The original concept behind Marvel Studios’ TV projects was that they would be an important part of the shared universe, both affected by and affecting their cinematic counterparts. The plan looked pretty steady for while, too, with Agents of S.H.I.E.L.D. running plotlines exploring the consequences of what was happening in the movies and even featuring guest appearances by Samuel L. Jackson as Nick Fury.
Then came the Netflix shows, and aside from Daredevil season 1 being concerned with the rebuilding of New York after The Avengers and a couple of off-hand lines here and there, they essentially became a separate mini-universe of their own, to the point of the Avengers tower never even appearing in wide-shots of the city. Now, season 2 of Luke Cage has continued that proud tradition of pretending the movies aren’t happening by completely ignoring the apocalyptic ending of Avengers: Infinity War.
The official reason for this is that synchronizing the events of the TV shows and the movies is simply too difficult. But the truth is that behind the scenes, there’s been a battle raging as fierce as anything that’s happened on screen. In the blue corner is Kevin Feige, President of Marvel Studios and father of the MCU. And in the red is Ike Perlmutter, Chairman and CEO of Marvel Entertainment.
The two reportedly clashed on political grounds, with Feige eager to introduce a more obscure and diverse cast of heroes to the films (a philosophy that’s resulted in mega-hits like Guardians of the Galaxy and Black Panther), while Perlmutter argued for more traditional white, male heroes. Feige was reportedly particularly disgusted that when discussing the replacement of Terrence Howard by Don Cheadle as James Rhodes in Iron Man 2, Perlmutter claimed that black people “all look the same.” This was followed by three African-American Marvel executives departing the company and seeking financial settlements.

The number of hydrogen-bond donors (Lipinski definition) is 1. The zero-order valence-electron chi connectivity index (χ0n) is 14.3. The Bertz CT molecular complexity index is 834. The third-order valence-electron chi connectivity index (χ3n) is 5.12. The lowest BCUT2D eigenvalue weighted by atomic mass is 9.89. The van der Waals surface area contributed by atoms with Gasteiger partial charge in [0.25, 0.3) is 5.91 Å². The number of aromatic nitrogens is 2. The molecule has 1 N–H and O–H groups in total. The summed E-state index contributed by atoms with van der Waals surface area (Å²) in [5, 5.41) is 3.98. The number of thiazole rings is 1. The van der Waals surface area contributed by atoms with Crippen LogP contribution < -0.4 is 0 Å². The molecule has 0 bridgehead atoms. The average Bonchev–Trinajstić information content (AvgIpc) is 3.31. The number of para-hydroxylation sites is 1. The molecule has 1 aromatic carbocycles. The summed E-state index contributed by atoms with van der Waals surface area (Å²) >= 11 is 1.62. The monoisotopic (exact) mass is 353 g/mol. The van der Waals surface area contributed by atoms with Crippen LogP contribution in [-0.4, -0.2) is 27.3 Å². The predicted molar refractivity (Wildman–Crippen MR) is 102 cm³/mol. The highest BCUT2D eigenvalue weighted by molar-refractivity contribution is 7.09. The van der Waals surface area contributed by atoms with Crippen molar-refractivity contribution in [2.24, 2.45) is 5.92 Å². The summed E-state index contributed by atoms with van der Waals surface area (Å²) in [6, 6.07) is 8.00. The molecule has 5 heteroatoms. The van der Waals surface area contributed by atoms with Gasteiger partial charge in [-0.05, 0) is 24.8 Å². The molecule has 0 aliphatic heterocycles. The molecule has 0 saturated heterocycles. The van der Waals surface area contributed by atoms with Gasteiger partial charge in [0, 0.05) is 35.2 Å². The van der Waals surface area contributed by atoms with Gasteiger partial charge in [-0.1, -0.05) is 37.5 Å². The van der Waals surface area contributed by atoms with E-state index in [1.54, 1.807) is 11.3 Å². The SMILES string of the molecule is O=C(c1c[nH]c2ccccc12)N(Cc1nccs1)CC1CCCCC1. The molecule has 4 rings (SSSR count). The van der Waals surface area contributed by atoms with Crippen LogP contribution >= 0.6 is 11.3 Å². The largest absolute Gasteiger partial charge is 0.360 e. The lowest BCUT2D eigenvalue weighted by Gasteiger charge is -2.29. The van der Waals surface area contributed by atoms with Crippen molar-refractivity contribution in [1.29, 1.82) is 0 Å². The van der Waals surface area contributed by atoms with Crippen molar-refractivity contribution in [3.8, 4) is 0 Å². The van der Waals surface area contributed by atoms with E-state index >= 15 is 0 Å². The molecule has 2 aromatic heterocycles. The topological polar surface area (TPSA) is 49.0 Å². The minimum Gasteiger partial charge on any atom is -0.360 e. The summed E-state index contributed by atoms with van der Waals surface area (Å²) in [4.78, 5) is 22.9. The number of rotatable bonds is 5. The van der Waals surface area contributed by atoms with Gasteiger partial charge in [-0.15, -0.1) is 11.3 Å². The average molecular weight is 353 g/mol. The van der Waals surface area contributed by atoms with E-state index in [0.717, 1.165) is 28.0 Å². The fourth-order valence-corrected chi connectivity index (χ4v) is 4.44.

The situation soon developed into serious animosity, compounded by Feige’s liberal political leanings and Perlmutter’s increasing involvement in Donald Trump’s presidential campaign (he’s now one of Trump’s closest advisors and rumored for a cabinet position). With Feige’s pet projects raking in billions at the box office, he clearly won the battle and Perlmutter was sidelined by Disney and put in charge of the less prestigious TV projects (which are largely overseen by Jeph Loeb, anyways). But the damage was done, with the rancor between the men so poisonous that Feige vowed that Marvel Television would never crossover in any meaningful way with Marvel Studios movies as long as Perlmutter was around.
And that’s why, as predicted, Luke Cage (and the latest season of Agents of S.H.I.E.L.D.) completely skipped over dealing with the world-changing ending of Infinity War.